Bruce Silverstein is pleased to announce an exhibition of new work by the esteemed artist Nathan Lyons in conjunction with the publication of his highly anticipated fourth book, Return Your Mind to Its Upright Position. The exhibition features a selection of photographic diptychs created by Lyons that mirror the layout of the accompanying book. The extended meaning created by reading images as a pairing within a larger sequence remains Lyons’s greatest artistic and conceptual contribution to this art form.
The exhibition begins with an installation of photographs spanning the years 1962 to 2013, representing all four of Lyons’s books. This is an opportunity to experience, on a large scale, Lyons’s visual journal of the residue of our social and cultural landscape, and his ongoing pursuit of meaning derived from the relationships between images in pairs and within a sequence. In an artist’s statement prepared for an exhibition at the National Gallery of Canada in 1971, Lyons wrote, “This series of photographs could be about me. But I think it is probably a series of questions about us and our stuff—pictures, objects and things. They may question us more honestly than we can ourselves.”
This “series of questions” has continued for over fifty years. Anne Wilkes Tucker, Gus and Lyndall Wortham Curator of Photography at The Museum of Fine Arts, Houston, has written of Lyons’s continuing visual inventory of the messages we send out to the world, explaining that “Lyons ‘collects’ into his pictures various public displays: lawn decorations, wall posters, advertisements, historical sites, store windows and billboards. What people display, plus how and why it appears, reveals what they value and often what their community values.” The current exhibition traces his inventory through the present, revealing decades of incisive cultural observation.
The exhibition will include a special introductory component curated by Jessica S. McDonald, Chief Curator of Photography at the Harry Ransom Center in Austin, Texas, and author of the book Nathan Lyons: Selected Essays, Lectures and Interviews (2012). In addition to his reputation as an artist, Lyons is well known as a curator, theorist, and educator, and McDonald has devoted the front room of the gallery to highlighting Lyons’s groundbreaking contributions and broad influence in the field.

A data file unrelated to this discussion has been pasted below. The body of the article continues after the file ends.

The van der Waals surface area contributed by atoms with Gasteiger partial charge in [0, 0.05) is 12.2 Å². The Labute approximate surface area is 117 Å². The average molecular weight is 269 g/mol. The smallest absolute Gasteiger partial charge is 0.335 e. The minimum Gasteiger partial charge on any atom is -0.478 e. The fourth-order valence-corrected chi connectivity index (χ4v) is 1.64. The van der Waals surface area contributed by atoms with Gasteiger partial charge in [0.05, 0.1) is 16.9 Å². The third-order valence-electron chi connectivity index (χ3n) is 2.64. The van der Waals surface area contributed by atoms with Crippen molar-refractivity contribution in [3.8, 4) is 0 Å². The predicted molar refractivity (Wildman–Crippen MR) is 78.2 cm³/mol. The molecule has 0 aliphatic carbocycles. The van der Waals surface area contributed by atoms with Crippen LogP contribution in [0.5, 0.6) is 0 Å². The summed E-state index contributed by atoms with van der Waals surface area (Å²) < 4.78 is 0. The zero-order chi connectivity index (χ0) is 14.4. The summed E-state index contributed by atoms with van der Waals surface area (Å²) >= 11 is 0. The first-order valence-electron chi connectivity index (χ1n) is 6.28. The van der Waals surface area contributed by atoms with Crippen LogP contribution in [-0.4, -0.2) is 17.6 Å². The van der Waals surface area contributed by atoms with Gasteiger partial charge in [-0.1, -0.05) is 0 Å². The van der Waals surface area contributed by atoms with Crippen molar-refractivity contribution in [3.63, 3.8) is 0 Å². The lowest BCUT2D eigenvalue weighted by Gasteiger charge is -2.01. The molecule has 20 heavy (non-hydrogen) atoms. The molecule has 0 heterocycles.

In 1969, after more than a decade of producing pioneering exhibitions and publications at George Eastman House, Lyons founded the Visual Studies Workshop in Rochester, New York. The Workshop offered some of the first graduate programs devoted to the study of photographic history, curatorial practice, and academic research in this medium, and became a center for critical discourse in media studies and visual arts. Many of Lyons’s students became leaders in the field as artists, curators, critics, educators, and museum directors.
Nathan Lyons (b.1930) has received many distinguished honors throughout his career, including the International Center of Photography’s Infinity Award for Lifetime Achievement in Photography in 2000. In 1985, Lyons received a National Endowment for the Arts Senior Fellowship. His work is held in over 60 museum collections around the world.